A rescue operation for 39 miners who were trapped underground in northern Ontario over the weekend continues Monday, with their employer saying it expects all workers to come out later in the morning.
Mining company Vale says 19 workers have already returned to the surface early Monday and are doing well.
The company says workers were trapped in the Totten mine, west of Sudbury, on Sunday when a shovel sent underground broke off and blocked the mine shaft.
She explained that as a result, the “transportation system” to bring workers to and from the surface became unavailable.
Vale says the miners stayed in underground “refuge stations”, 900 to 1,200 meters underground, as part of normal company procedures. The mining company said on Monday that workers have access to food, water and medicine. Pascal Boucher, the union’s sector coordinator for Sudbury and the north, had ensured that the miners were able to make phone calls from the mine shaft, both to communicate with rescuers and to call their relatives.
They then began to work their way through a system of secondary exit ladders.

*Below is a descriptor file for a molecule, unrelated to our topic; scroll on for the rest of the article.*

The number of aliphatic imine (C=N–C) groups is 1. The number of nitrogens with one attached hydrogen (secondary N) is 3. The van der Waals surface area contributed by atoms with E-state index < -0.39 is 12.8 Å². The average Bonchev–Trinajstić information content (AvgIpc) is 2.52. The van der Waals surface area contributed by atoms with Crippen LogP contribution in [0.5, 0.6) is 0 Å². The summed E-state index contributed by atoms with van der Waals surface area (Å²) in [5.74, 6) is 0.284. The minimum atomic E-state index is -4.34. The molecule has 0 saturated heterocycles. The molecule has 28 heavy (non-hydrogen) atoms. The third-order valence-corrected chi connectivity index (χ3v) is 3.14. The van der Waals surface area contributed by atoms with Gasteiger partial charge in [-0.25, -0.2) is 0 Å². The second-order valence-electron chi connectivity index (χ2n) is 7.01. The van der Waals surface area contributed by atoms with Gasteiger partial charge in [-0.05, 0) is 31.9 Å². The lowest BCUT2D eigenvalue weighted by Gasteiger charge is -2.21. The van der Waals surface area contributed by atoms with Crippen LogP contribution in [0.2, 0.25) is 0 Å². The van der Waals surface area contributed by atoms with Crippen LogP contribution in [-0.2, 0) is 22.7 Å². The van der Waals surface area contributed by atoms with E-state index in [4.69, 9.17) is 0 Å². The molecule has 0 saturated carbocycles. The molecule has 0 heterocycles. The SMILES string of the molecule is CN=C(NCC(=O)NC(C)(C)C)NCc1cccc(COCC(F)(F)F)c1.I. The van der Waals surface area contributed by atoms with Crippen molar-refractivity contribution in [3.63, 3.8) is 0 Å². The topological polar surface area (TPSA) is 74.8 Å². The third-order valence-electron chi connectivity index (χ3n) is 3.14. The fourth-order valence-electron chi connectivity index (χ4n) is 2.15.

“We thank the affected employees for their patience and perseverance and the mine rescue teams for their continued dedication and support,” said Gord Gilpin, chief mining officer for Vale’s Ontario operations. It has been an incredible team effort. “
Ontario Premier Doug Ford said Monday his thoughts were with the miners. “We understand that this rescue will take some time and we are very relieved to learn that the miners are currently unharmed,” he wrote on Twitter.
Kalem McSween, spokesperson for the Ontario Ministry of Labor, Training and Skills Development, said in an email that an inspection team would investigate the incident once the rescue operation is complete.
The Totten mine opened in 2014 in Worthington, Ontario, and produces copper, nickel and precious metals. It employs around 200 people.